Robert Burtch said, over 3 years ago

    Lived in Dodge five years. Lots of small towns thereabouts: Wright, Cimarron, Fowler, Spearville, Bucklin, Jetmore. It’s been awhile, or I’d remember more.

  3. maedar

    maedar said, over 3 years ago

    Does this remind you of anything? A certain Abbot and Costello routine?

  4. maedar

    maedar said, over 3 years ago

    Sorry. It seems Phil noticed it before I did.

  5. jmcx4

    jmcx4 said, over 3 years ago

    Thank you, Estrelita and Tom. Great comments. The large family situation was certainly handled differently in those days. My grandmother was put in charge of 8 siblings when she was 9 years old. My great grandmother was a midwife, and would ride for miles on horseback to deliver “young ’uns”.

  6. MaxStarmanJones

    MaxStarmanJones said, over 3 years ago

    I remember a classic “Nancy” strip from many, many years ago. An “Ernie Bushmiller” style burglar, mask and all, slips into Sluggo’s bedroom through the window. He looks around, and sees the conditions Sluggo lives in. The last panel shows him leaving through the same window, while putting some money in Sluggo’s piggy bank.

    Guy, that one has never left me. I don’t even know it Ernie was still drawing them back then. But I would love to see that strip again.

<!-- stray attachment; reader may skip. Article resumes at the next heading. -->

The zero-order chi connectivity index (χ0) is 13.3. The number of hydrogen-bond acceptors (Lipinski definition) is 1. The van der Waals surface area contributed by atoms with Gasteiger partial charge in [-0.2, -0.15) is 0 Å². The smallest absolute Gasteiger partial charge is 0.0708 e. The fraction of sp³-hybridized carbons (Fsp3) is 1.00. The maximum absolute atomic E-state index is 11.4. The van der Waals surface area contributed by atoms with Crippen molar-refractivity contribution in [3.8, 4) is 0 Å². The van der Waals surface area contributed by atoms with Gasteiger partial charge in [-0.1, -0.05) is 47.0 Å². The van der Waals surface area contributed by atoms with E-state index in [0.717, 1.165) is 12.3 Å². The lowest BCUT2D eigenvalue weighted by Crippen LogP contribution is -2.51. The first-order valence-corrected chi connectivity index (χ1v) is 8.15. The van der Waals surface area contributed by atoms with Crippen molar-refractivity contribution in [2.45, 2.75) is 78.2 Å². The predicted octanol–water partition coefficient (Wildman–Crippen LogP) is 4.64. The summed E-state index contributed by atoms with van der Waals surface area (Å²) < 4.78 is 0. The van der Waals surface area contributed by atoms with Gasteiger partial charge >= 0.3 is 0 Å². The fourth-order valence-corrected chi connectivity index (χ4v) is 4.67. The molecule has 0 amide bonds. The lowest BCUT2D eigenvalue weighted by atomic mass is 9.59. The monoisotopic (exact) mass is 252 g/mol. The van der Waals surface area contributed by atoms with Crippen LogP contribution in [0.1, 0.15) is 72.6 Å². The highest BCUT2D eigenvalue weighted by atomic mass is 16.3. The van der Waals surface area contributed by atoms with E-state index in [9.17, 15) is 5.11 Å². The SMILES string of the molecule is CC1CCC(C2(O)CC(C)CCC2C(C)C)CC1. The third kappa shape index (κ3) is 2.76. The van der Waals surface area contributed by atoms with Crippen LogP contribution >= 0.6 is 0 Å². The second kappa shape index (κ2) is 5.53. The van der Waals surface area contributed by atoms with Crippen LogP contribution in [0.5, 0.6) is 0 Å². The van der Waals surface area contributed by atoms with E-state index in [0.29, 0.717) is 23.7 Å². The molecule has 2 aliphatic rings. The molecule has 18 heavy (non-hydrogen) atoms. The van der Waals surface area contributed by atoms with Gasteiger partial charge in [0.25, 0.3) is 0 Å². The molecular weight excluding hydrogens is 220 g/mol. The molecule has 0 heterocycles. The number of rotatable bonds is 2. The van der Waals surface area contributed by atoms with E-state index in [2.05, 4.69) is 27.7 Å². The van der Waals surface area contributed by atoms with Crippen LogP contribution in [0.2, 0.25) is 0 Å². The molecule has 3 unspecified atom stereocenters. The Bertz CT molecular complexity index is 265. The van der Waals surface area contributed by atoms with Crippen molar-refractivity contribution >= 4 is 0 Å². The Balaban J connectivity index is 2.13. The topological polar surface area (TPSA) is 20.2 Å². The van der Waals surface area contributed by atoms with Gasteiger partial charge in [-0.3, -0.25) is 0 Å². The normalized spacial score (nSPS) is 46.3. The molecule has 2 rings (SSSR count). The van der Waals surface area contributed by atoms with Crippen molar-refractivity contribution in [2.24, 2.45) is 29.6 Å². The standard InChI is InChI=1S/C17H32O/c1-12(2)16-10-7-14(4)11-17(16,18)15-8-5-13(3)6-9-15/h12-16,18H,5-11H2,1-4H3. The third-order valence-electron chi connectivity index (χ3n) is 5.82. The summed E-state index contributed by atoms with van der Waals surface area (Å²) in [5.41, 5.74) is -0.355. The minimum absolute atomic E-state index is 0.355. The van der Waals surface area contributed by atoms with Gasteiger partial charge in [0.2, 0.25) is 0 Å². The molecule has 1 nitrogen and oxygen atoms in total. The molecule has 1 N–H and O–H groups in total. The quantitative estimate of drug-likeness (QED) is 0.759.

7. Guy Gilchrist

    Guy Gilchrist said, over 3 years ago

    Great insights and comments today! This arc is a very important one, as we move the characters forward. I will do my best to honor Ernie and the traditions of the feature, while moving us into my version of 2013. Oh. But remember…we’re still “the Funnies”.

  8. YatInExile

    YatInExile GoComics PRO Member said, over 3 years ago

    Who is Sluggo’s doctor: Doctor Who.

  9. Happy, Happy, Happy!!!

    Happy, Happy, Happy!!! GoComics PRO Member said, over 3 years ago

    : )

  10. alleyoops

    alleyoops GoComics PRO Member said, over 3 years ago

    Hey, SUSAN! Where’s Fritzi?

  11. Skylark

    Skylark GoComics PRO Member said, over 3 years ago

    It’s always fun to reminisce about the “olden” days, but I am so grateful and thankful I made it thru to today! I never had to go without during my childhood (1934-1948) so I congratulate and am humbled by all of you who did.
    Of course, Nancy was a BIG part of growing up! Guy…continue with this story to help us remember how it was! But…Sluggo deserves more in the end..odd tho, how we never thought it was so bad when we were living thru it!!! .

  12. brklnbern

    brklnbern said, over 3 years ago

    Thanks for a very interesting lesson. Now where can I find a nice southern girl?

  13. exturk

    exturk said, over 3 years ago

    If the house is standing, who pays the property tax?
    -and property tax on a property can be more than rent used to be!

  14. Thriller87

    Thriller87 said, over 3 years ago

    Some of the best food ever love it with vinegar on it

  15. Shrek4259

    Shrek4259 said, over 3 years ago

    Thanks Guy! Happy Easter everyone!